• Schematics are exported into text formats like EDIF or net lists and the text files are compared using text diff tools. This method is probably better than staring at two open schematics but it is still tedious and time consuming as the text differences have to be traced back to the schematic.
  • Layouts are exported to GDS format and two versions of GDS can then be xor-ed to spot the differences. This is much better than diff-ing exported text files but it does take time and uses expensive tool licenses.

Figure 1: Find the differences

Visual Design Diff

The difficulty of the process and the time required to find differences between versions of schematics and layouts often prevents engineers from reviewing their changes before checking them in. For this same reason, peer and supervisor reviews are also limited, even though overlooked differences can directly lead to project delays and deficiency in product quality. Design teams can benefit tremendously by having the capability to quickly and easily identify the changes between different versions of graphical design objects.

Currently, major EDA vendors do not provide graphical design diff capabilities. To fill this void, Cliosoft has built a graphical diff utility that visually highlights the differences between two schematics or layouts, or two versions of the same. For the Cadence Virtuoso® flow, for example, changes to nets, instances, layers, labels and properties are detected and highlighted directly in the Cadence Virtuoso schematic or layout editor. The differences and details are presented in a list allowing users to step through the changes.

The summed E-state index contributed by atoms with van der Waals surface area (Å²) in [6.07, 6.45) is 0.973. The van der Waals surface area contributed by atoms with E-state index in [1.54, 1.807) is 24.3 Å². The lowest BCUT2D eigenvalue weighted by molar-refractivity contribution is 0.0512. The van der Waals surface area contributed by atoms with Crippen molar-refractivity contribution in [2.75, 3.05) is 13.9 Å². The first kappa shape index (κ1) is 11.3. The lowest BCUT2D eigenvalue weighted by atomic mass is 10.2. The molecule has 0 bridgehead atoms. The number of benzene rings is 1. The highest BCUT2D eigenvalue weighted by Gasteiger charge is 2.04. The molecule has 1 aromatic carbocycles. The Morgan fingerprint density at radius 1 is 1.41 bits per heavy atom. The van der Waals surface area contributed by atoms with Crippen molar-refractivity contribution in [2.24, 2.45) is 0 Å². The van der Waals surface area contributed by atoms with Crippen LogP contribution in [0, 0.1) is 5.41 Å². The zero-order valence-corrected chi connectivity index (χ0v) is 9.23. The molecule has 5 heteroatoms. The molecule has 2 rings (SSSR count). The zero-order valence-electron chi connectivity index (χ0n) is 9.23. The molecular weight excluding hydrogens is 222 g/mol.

Figure 2: Identifying the differences

Conclusion

A graphical difference engine for schematics and layout brings the power of diff to mixed-signal and custom designers that software and front-end digital engineers have long enjoyed. It enables designers to quickly check changes before publishing a new revision of a cell view and managers can review the changes before approval. For the layout engineers, visual design diff can identify modifications made to the schematics, and review the ECOs without the time-consuming process of generating and comparing GDS. Cliosoft’s Visual Design Diff relieves engineers from the tedious task of finding differences and guarantees that all changes are highlighted. This encourages checks and reviews, which directly increases productivity and improves product quality.